“Most of my career has been spent reporting on a world where things were steadily improving... It doesn’t feel that way now.”

Overall, I would say this is an accessible, well-written and -structured book on the evolution of international order from the 1970 to the present. Each chapter is clearly defined and succinctly written (there were only a couple of instances when I thought the author skimmed the surface too much, and didn’t delve deep enough). Rachman’s style is excellent, as can be expected from a life-long journalist, and he infuses his discussion with personal reflections from those areas he was stationed to – never making the issue about himself (something many journalists are all-too-prone to do), but instead enriching his analysis with a personal account to illustrate the problem or issue being discussed.

The book is an indictment of the zealous faith in the power of markets to solve the great problems of today and the last half-century, and Rachman does an exemplary job of laying out the evolution of the ideas and problems. “It is increasingly obvious... that there are many dangerous international political and economic problems for which there is no obvious market solution.” It is possible, posits Rachman, that this will lead to greater international cooperation, giving rise to the “world government” idea beloved by some, and despised and feared by others. If the US or some form of global government cannot step up to solve problems, the author is concerned about the possibility of a rise of an “axis of authoritarianism”, with China, Russia, Iran and Venezuela serving as regional centres of power and influence. Rachman’s hope, I believe, is to fire a warning shot against the encroachment of zero-sum thinking that will derail the continued growth and development of the international community. Hard choices have to be made, by all concerned, but there remain considerable (perhaps, in the short-term, insurmountable) hurdles to clear before real progress can be made on the issues that will affect, if they do not already, every person on the planet.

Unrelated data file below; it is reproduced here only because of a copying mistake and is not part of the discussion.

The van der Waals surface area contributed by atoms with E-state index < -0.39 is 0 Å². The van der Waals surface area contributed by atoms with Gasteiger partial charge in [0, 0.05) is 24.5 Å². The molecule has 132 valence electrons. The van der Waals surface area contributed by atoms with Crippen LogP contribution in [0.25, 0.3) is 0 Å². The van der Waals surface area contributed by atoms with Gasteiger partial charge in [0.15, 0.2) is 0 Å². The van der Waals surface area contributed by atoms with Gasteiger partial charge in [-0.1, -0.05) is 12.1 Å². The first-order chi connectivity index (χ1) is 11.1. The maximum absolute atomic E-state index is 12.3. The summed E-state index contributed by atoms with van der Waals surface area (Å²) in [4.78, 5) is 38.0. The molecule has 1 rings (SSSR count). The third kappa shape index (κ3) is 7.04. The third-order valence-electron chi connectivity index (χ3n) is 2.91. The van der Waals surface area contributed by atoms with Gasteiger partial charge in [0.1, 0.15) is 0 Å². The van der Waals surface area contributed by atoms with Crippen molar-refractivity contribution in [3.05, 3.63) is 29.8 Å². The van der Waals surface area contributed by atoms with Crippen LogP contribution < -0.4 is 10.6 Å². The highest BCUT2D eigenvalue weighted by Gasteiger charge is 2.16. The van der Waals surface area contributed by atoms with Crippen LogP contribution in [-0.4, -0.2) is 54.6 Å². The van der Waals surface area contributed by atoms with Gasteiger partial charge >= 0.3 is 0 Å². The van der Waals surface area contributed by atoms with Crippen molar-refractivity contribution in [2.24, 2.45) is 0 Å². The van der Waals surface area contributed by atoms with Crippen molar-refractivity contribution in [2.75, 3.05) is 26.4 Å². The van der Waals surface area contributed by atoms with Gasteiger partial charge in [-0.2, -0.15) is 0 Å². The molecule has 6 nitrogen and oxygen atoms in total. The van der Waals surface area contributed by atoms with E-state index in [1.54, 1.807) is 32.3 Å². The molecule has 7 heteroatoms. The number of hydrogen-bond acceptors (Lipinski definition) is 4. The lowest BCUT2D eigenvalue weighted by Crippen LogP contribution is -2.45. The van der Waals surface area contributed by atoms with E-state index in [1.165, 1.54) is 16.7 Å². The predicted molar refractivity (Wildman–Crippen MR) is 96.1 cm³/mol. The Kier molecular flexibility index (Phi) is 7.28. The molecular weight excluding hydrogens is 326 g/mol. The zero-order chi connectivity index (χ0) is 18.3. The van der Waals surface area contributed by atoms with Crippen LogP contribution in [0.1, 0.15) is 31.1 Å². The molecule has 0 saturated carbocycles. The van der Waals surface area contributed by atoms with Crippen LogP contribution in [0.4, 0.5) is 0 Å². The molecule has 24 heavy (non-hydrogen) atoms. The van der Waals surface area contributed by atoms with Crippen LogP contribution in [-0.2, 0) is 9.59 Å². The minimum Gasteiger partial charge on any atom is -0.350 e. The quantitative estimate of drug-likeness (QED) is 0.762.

Rachman’s ultimate conclusion is that “Eighty years after the Great Depression, a strong, successful, and confident America remains the best hope for a stable and prosperous world.”

Given how much of the book is dedicated to the past, I found the title a bit misleading, but that is a very minor complaint that shouldn’t be considered an indictment on its content (in the UK, the book is published as Zero-Sum World, by Icon Books, and this is a far better title). If you come to the book with the idea that you’re getting an overall picture, then this will be very satisfying. Rachman’s conclusions are clear, and well explained, and actually suggest some hope, although do not shy away from a pragmatic acceptance that things might get worse before they get better.

The level of depth and analysis might disappoint some academics, but the book would serve as an excellent introduction to the world today and how we got here, and is therefore very highly recommended for anyone interested in acquiring a greater understanding of the forces that have driven international economic and political change for the past half-century.


See Also: Fareed Zakaria, The Post-American World (2009); Zachary Karabell, Superfusion (2009); Joseph S Nye, Jr., The Future of Power (2011)


[UK Edition]